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Why do Tom Hanks' hands shake in 'Saving Private Ryan'?

Steven Spielberg’s 1998 war drama Saving Private Ryan is widely acknowledged as one of the most harrowing and realistic depictions of war ever made. Based on the Invasion of Normandy which took place in World War Two, the film follows a group of soldiers on their mission to save paratrooper Private First Class James Francis Ryan, played by Matt Damon.

The graphic and heart-breaking portrayal of war is hard to watch, especially with the knowledge that the film is based on traumatic true events. In order to maintain this horrifying realism to the highest degree, extreme attention was paid to the details of each character’s mannerisms. Most notably, Tom Hanks character Captain John H. Miller is frequently shown with trembling hands, which are often framed in close-up shots.

It is noteworthy that the introduction of Hank’s character is through an emphasis on these shaking hands as he opens up a flask while travelling towards the Normandy beaches. This is one of the first shots that establish an individual soldier amongst the masses of men all crammed into the boat. The fact that a close-up shot of Hank’s hands is prioritised over a facial close-up signifies the importance of acknowledging the side-effects of war that manifest in such physical symptoms.

His shaky hands can immediately be identified as a symptom of intense anxiety, caused by the anticipation of warfare, intensified by previous memories of fighting. It is clear that Captain Miller has post-traumatic stress disorder (PTSD), yet he must launch himself into battle regardless. This early scene serves to establish the trauma of war, initiating an emotional response in the audience that will only be perpetuated more intensely as the film progresses.

A touching scene in Saving Private Ryan comes when Miller’s men notice his shaking hands as he gets out a map to help guide his group. While Miller tries to ignore his instability, the men are framed in medium close-ups as they each come to realise how intense Miller’s tremors are. Cinematographer Janusz Kamiński frequently keeps Miller’s hands in frame, out of focus, while the emphasis is placed on his men’s concerned faces. Then, Miller’s face is shown in close-up as he realises that everyone has noticed his shaky hands. It’s a heartbreaking scene that highlights Miller’s need to try and suppress his emotions in order to carry out his duties.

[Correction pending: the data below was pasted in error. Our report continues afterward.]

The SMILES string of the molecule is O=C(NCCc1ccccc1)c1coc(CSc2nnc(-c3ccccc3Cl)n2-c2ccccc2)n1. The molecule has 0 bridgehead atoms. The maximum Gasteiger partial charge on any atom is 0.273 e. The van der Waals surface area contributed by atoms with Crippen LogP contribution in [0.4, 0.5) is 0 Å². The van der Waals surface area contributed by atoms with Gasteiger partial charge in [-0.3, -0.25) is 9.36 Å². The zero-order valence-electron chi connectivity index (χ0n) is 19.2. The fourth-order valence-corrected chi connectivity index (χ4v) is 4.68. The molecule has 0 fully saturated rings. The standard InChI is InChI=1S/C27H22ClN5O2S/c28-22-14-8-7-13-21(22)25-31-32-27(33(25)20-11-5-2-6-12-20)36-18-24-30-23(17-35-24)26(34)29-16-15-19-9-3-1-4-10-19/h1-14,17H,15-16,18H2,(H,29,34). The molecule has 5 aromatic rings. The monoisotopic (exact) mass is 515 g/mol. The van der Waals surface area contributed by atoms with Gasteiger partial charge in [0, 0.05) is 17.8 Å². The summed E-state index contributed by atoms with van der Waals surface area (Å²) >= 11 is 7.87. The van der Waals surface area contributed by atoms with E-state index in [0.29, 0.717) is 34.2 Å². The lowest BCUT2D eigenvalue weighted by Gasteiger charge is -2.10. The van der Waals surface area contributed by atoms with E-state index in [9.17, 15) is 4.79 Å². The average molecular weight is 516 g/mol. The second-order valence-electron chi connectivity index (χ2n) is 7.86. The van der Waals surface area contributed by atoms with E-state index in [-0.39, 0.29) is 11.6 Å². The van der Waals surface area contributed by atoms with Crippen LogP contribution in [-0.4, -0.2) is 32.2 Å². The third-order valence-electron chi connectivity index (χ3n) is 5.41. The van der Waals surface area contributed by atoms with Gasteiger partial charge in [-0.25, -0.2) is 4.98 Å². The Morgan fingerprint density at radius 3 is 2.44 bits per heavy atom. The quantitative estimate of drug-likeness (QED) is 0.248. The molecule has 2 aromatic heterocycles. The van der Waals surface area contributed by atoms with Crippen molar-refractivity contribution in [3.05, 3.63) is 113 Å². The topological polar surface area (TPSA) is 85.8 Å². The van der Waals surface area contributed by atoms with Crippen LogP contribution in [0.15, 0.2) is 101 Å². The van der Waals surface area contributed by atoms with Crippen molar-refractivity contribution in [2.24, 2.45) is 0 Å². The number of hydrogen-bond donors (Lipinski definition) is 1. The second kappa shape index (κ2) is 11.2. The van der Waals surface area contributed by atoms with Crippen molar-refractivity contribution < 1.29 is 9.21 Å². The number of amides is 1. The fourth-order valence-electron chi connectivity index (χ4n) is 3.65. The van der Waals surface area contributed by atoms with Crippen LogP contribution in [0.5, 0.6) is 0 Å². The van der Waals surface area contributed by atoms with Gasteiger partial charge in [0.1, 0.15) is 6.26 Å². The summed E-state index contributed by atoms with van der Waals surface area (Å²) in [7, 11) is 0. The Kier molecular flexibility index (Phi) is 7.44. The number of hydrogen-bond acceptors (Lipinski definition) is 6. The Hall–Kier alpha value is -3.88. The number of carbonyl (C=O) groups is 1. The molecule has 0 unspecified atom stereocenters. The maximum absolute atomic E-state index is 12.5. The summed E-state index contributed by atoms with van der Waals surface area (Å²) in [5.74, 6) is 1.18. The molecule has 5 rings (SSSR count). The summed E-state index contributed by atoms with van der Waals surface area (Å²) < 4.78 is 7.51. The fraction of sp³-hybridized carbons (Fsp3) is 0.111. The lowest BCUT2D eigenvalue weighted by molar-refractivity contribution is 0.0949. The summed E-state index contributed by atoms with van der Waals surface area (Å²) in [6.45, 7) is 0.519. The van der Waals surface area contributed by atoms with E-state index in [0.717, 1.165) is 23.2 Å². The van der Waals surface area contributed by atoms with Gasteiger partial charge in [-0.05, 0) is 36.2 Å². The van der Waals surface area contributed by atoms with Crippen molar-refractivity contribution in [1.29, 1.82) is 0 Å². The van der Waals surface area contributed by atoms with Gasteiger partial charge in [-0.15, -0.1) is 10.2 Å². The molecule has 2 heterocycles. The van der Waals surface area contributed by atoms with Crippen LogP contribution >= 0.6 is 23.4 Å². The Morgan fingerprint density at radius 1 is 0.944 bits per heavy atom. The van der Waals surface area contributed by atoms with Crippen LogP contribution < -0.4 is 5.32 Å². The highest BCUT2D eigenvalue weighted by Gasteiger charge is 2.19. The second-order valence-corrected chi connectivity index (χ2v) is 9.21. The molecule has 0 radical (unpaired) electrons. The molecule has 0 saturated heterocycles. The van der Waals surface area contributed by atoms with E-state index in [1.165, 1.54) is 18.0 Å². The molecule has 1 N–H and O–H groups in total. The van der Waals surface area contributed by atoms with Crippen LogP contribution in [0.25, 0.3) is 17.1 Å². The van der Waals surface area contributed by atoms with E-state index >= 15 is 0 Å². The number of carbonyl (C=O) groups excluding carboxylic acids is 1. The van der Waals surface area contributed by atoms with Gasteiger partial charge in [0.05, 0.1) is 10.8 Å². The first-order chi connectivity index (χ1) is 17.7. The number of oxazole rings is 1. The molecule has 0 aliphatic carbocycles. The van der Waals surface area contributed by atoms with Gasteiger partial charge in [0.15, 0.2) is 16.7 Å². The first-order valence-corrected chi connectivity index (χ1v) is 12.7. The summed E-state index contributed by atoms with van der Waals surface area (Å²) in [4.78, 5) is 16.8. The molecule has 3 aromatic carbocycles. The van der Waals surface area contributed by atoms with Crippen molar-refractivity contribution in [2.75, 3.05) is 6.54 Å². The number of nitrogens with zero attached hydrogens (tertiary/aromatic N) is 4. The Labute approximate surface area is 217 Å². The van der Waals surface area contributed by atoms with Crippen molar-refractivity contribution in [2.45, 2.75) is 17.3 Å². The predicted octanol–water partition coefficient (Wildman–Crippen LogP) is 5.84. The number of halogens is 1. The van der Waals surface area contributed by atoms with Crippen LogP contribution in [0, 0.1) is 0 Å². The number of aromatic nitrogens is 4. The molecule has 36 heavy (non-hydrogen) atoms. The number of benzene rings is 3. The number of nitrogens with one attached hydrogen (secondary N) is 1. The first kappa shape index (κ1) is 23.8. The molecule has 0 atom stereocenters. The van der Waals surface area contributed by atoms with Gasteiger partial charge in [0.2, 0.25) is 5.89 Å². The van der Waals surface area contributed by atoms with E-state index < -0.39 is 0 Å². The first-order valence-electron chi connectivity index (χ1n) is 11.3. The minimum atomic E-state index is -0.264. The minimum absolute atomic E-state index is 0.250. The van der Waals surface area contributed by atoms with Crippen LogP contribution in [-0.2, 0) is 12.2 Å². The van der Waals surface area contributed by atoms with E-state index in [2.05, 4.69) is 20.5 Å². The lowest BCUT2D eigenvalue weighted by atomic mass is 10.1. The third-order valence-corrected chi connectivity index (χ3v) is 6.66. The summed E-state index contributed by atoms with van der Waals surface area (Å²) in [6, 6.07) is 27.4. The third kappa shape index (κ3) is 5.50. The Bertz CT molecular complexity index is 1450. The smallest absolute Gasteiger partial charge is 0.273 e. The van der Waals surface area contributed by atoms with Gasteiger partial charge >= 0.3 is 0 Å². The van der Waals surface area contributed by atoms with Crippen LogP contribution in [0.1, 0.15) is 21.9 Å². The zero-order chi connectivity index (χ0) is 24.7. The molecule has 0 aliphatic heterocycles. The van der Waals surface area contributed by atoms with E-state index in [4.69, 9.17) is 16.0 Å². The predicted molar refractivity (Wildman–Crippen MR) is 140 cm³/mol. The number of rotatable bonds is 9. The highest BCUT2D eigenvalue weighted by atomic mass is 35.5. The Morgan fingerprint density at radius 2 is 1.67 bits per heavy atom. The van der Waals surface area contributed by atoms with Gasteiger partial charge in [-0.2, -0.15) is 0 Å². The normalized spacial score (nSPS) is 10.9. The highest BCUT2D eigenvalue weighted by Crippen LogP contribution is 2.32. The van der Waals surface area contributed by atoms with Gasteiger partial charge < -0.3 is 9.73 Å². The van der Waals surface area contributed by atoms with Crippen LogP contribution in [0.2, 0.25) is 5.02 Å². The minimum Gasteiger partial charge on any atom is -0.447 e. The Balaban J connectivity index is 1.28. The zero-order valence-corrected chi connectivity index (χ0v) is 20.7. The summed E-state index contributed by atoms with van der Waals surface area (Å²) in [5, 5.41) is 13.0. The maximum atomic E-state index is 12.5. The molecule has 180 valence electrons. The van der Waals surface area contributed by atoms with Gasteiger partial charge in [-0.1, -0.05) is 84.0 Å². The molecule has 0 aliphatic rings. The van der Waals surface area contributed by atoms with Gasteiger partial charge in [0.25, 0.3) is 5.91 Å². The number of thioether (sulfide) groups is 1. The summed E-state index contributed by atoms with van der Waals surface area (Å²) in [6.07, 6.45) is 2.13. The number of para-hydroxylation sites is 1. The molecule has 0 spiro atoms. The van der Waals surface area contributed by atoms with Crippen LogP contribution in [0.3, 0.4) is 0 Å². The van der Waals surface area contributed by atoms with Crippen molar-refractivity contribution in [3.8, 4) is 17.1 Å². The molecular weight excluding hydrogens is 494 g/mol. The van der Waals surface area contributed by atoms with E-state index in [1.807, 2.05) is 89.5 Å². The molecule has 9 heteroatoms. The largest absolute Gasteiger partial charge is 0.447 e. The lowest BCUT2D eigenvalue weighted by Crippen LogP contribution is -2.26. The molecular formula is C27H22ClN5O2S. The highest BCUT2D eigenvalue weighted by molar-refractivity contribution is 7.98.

The church scene is another that highlights the shakiness of Miller’s hands. The fact that his hands are shown so often suggests that Spielberg desperately wanted to convey the reality of war and the widespread suffering of PTSD that came with fighting, being forced to kill, and witnessing countless deaths. In fact, the film achieved these aims a little too well, with many combat veterans unable to finish it, and their visits to counsellors, particularly for PTSD therapy, rose significantly. A nationwide hotline was even set up for veterans in need of support after watching the film.

The church conversation between Hanks’ Miller and Tom Sizemore’s Technical Sergeant Mike Horvath provides a moment of calm in comparison to the intense violence of the rest of the film. Bathed in yellow candlelight, Horvath asks Miller about his shaky hands, to which he replies it “comes and goes” and started back in Portsmouth. Horvath tells him that he “may have to get himself a new line of work” as “this one doesn’t seem to agree with you anymore.” It’s a simple yet saddening line, and the audience is forced to acknowledge that these men had no choice but to risk their lives and forever live with the memories of unfathomable atrocities.

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